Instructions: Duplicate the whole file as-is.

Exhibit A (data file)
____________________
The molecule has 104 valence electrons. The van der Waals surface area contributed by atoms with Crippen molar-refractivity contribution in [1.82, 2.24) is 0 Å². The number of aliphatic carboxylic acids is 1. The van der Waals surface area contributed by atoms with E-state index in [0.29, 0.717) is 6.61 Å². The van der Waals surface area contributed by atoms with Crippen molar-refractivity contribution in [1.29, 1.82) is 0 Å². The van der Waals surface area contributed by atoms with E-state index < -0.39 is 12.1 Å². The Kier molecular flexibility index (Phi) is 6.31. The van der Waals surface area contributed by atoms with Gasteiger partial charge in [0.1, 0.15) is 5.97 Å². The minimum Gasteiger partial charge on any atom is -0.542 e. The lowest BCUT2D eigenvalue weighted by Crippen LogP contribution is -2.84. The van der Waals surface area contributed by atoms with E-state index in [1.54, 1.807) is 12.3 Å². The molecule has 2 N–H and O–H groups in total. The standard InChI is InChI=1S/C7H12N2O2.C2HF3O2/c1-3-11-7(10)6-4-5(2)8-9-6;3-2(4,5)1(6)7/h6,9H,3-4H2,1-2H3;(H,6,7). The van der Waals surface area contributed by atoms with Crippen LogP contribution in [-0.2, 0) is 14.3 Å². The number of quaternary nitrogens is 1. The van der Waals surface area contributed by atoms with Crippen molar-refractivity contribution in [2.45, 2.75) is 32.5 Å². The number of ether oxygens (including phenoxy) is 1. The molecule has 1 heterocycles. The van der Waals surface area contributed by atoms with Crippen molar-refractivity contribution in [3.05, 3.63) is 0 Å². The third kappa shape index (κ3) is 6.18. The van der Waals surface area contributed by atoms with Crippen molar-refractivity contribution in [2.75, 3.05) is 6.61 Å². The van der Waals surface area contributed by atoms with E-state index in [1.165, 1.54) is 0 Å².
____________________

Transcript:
The molecule has 104 valence electrons. The van der Waals surface area contributed by atoms with Crippen molar-refractivity contribution in [1.82, 2.24) is 0 Å². The number of aliphatic carboxylic acids is 1. The van der Waals surface area contributed by atoms with E-state index in [0.29, 0.717) is 6.61 Å². The van der Waals surface area contributed by atoms with Crippen molar-refractivity contribution in [1.29, 1.82) is 0 Å². The van der Waals surface area contributed by atoms with E-state index < -0.39 is 12.1 Å². The Kier molecular flexibility index (Phi) is 6.31. The van der Waals surface area contributed by atoms with Gasteiger partial charge in [0.1, 0.15) is 5.97 Å². The minimum Gasteiger partial charge on any atom is -0.542 e. The lowest BCUT2D eigenvalue weighted by Crippen LogP contribution is -2.84. The van der Waals surface area contributed by atoms with E-state index in [1.54, 1.807) is 12.3 Å². The molecule has 2 N–H and O–H groups in total. The standard InChI is InChI=1S/C7H12N2O2.C2HF3O2/c1-3-11-7(10)6-4-5(2)8-9-6;3-2(4,5)1(6)7/h6,9H,3-4H2,1-2H3;(H,6,7). The van der Waals surface area contributed by atoms with Crippen LogP contribution in [-0.2, 0) is 14.3 Å². The number of quaternary nitrogens is 1. The van der Waals surface area contributed by atoms with Crippen molar-refractivity contribution in [2.45, 2.75) is 32.5 Å². The number of ether oxygens (including phenoxy) is 1. The molecule has 1 heterocycles. The van der Waals surface area contributed by atoms with Crippen molar-refractivity contribution in [3.05, 3.63) is 0 Å². The third kappa shape index (κ3) is 6.18. The van der Waals surface area contributed by atoms with Crippen molar-refractivity contribution in [2.75, 3.05) is 6.61 Å². The van der Waals surface area contributed by atoms with E-state index in [1.165, 1.54) is 0 Å².